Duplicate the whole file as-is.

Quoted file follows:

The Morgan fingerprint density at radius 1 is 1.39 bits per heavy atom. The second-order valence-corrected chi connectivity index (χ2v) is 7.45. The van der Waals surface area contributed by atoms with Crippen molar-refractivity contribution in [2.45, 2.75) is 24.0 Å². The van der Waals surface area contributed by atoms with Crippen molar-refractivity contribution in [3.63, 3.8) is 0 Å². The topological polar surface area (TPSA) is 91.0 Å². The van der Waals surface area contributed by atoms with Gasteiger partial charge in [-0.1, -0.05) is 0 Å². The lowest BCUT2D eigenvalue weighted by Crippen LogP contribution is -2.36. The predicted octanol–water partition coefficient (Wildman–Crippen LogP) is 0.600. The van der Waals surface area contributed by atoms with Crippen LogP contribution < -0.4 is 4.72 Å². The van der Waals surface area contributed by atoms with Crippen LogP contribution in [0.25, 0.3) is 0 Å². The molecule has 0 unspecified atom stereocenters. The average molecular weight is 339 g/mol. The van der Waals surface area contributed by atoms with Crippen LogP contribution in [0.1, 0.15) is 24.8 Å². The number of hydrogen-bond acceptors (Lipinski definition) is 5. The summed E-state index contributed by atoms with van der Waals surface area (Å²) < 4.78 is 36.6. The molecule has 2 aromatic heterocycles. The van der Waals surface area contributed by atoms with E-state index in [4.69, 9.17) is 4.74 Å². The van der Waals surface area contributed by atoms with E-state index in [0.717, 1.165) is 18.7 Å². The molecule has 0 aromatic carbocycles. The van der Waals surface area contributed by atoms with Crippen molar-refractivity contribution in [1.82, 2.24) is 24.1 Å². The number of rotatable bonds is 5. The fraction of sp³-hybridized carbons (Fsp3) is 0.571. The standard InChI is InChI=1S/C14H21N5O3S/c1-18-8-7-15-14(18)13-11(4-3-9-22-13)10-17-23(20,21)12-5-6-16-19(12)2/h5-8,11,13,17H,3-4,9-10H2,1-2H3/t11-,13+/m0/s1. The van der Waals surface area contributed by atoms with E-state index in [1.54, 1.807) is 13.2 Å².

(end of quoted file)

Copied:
The Morgan fingerprint density at radius 1 is 1.39 bits per heavy atom. The second-order valence-corrected chi connectivity index (χ2v) is 7.45. The van der Waals surface area contributed by atoms with Crippen molar-refractivity contribution in [2.45, 2.75) is 24.0 Å². The van der Waals surface area contributed by atoms with Crippen molar-refractivity contribution in [3.63, 3.8) is 0 Å². The topological polar surface area (TPSA) is 91.0 Å². The van der Waals surface area contributed by atoms with Gasteiger partial charge in [-0.1, -0.05) is 0 Å². The lowest BCUT2D eigenvalue weighted by Crippen LogP contribution is -2.36. The predicted octanol–water partition coefficient (Wildman–Crippen LogP) is 0.600. The van der Waals surface area contributed by atoms with Crippen LogP contribution < -0.4 is 4.72 Å². The van der Waals surface area contributed by atoms with Crippen LogP contribution in [0.25, 0.3) is 0 Å². The molecule has 0 unspecified atom stereocenters. The average molecular weight is 339 g/mol. The van der Waals surface area contributed by atoms with Crippen LogP contribution in [0.1, 0.15) is 24.8 Å². The number of hydrogen-bond acceptors (Lipinski definition) is 5. The summed E-state index contributed by atoms with van der Waals surface area (Å²) < 4.78 is 36.6. The molecule has 2 aromatic heterocycles. The van der Waals surface area contributed by atoms with E-state index in [4.69, 9.17) is 4.74 Å². The van der Waals surface area contributed by atoms with E-state index in [0.717, 1.165) is 18.7 Å². The molecule has 0 aromatic carbocycles. The van der Waals surface area contributed by atoms with Crippen molar-refractivity contribution in [1.82, 2.24) is 24.1 Å². The number of rotatable bonds is 5. The fraction of sp³-hybridized carbons (Fsp3) is 0.571. The standard InChI is InChI=1S/C14H21N5O3S/c1-18-8-7-15-14(18)13-11(4-3-9-22-13)10-17-23(20,21)12-5-6-16-19(12)2/h5-8,11,13,17H,3-4,9-10H2,1-2H3/t11-,13+/m0/s1. The van der Waals surface area contributed by atoms with E-state index in [1.54, 1.807) is 13.2 Å².